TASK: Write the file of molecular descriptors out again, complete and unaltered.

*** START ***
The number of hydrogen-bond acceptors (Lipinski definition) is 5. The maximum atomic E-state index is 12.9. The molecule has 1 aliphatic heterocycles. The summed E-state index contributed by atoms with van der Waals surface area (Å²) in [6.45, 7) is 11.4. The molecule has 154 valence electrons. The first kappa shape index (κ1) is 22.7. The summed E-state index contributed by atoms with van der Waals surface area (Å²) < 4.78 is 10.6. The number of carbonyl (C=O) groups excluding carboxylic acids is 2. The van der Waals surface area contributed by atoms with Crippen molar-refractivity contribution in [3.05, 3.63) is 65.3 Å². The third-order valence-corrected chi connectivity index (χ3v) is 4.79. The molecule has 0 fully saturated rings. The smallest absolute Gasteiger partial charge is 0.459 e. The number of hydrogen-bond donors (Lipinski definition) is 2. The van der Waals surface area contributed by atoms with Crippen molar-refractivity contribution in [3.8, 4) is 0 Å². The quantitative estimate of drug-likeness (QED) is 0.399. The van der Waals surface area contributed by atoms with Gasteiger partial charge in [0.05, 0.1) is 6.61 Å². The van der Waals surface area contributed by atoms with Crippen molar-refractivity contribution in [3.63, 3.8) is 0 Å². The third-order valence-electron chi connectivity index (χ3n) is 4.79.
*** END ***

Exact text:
The number of hydrogen-bond acceptors (Lipinski definition) is 5. The maximum atomic E-state index is 12.9. The molecule has 1 aliphatic heterocycles. The summed E-state index contributed by atoms with van der Waals surface area (Å²) in [6.45, 7) is 11.4. The molecule has 154 valence electrons. The first kappa shape index (κ1) is 22.7. The summed E-state index contributed by atoms with van der Waals surface area (Å²) < 4.78 is 10.6. The number of carbonyl (C=O) groups excluding carboxylic acids is 2. The van der Waals surface area contributed by atoms with Crippen molar-refractivity contribution in [3.05, 3.63) is 65.3 Å². The third-order valence-corrected chi connectivity index (χ3v) is 4.79. The molecule has 0 fully saturated rings. The smallest absolute Gasteiger partial charge is 0.459 e. The number of hydrogen-bond donors (Lipinski definition) is 2. The van der Waals surface area contributed by atoms with Crippen molar-refractivity contribution in [3.8, 4) is 0 Å². The quantitative estimate of drug-likeness (QED) is 0.399. The van der Waals surface area contributed by atoms with Gasteiger partial charge in [0.05, 0.1) is 6.61 Å². The van der Waals surface area contributed by atoms with Crippen molar-refractivity contribution in [3.63, 3.8) is 0 Å². The third-order valence-electron chi connectivity index (χ3n) is 4.79.